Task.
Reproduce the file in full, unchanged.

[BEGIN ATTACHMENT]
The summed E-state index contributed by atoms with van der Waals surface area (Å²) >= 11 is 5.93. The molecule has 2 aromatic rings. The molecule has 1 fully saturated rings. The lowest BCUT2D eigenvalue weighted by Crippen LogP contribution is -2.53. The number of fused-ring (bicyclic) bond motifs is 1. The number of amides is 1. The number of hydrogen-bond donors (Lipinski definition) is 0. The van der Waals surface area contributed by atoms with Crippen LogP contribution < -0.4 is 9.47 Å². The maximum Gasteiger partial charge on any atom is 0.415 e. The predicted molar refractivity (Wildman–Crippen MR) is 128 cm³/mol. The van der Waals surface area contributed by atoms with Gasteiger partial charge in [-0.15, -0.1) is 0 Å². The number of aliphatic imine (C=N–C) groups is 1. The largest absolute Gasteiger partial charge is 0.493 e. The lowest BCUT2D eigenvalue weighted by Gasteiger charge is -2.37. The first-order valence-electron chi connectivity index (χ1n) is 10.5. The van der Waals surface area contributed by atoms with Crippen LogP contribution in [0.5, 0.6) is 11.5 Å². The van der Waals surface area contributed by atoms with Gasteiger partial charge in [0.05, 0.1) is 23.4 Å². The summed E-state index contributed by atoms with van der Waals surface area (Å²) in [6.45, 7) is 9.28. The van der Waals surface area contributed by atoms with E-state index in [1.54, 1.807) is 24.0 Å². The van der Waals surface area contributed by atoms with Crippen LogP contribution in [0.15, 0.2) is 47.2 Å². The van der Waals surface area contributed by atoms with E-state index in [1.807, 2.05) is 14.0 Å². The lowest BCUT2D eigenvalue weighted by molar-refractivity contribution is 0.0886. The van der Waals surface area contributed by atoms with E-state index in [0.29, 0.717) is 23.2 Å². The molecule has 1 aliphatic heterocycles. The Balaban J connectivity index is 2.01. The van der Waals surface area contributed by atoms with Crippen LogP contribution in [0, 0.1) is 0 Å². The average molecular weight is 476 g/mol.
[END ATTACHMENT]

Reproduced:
The summed E-state index contributed by atoms with van der Waals surface area (Å²) >= 11 is 5.93. The molecule has 2 aromatic rings. The molecule has 1 fully saturated rings. The lowest BCUT2D eigenvalue weighted by Crippen LogP contribution is -2.53. The number of fused-ring (bicyclic) bond motifs is 1. The number of amides is 1. The number of hydrogen-bond donors (Lipinski definition) is 0. The van der Waals surface area contributed by atoms with Crippen LogP contribution < -0.4 is 9.47 Å². The maximum Gasteiger partial charge on any atom is 0.415 e. The predicted molar refractivity (Wildman–Crippen MR) is 128 cm³/mol. The van der Waals surface area contributed by atoms with Gasteiger partial charge in [-0.15, -0.1) is 0 Å². The number of aliphatic imine (C=N–C) groups is 1. The largest absolute Gasteiger partial charge is 0.493 e. The lowest BCUT2D eigenvalue weighted by Gasteiger charge is -2.37. The first-order valence-electron chi connectivity index (χ1n) is 10.5. The van der Waals surface area contributed by atoms with Crippen LogP contribution in [0.5, 0.6) is 11.5 Å². The van der Waals surface area contributed by atoms with Gasteiger partial charge in [0.05, 0.1) is 23.4 Å². The summed E-state index contributed by atoms with van der Waals surface area (Å²) in [6.45, 7) is 9.28. The van der Waals surface area contributed by atoms with E-state index in [1.54, 1.807) is 24.0 Å². The van der Waals surface area contributed by atoms with Crippen LogP contribution in [0.15, 0.2) is 47.2 Å². The van der Waals surface area contributed by atoms with E-state index in [1.807, 2.05) is 14.0 Å². The lowest BCUT2D eigenvalue weighted by molar-refractivity contribution is 0.0886. The van der Waals surface area contributed by atoms with E-state index in [0.29, 0.717) is 23.2 Å². The molecule has 1 aliphatic heterocycles. The Balaban J connectivity index is 2.01. The van der Waals surface area contributed by atoms with Crippen LogP contribution in [0, 0.1) is 0 Å². The average molecular weight is 476 g/mol.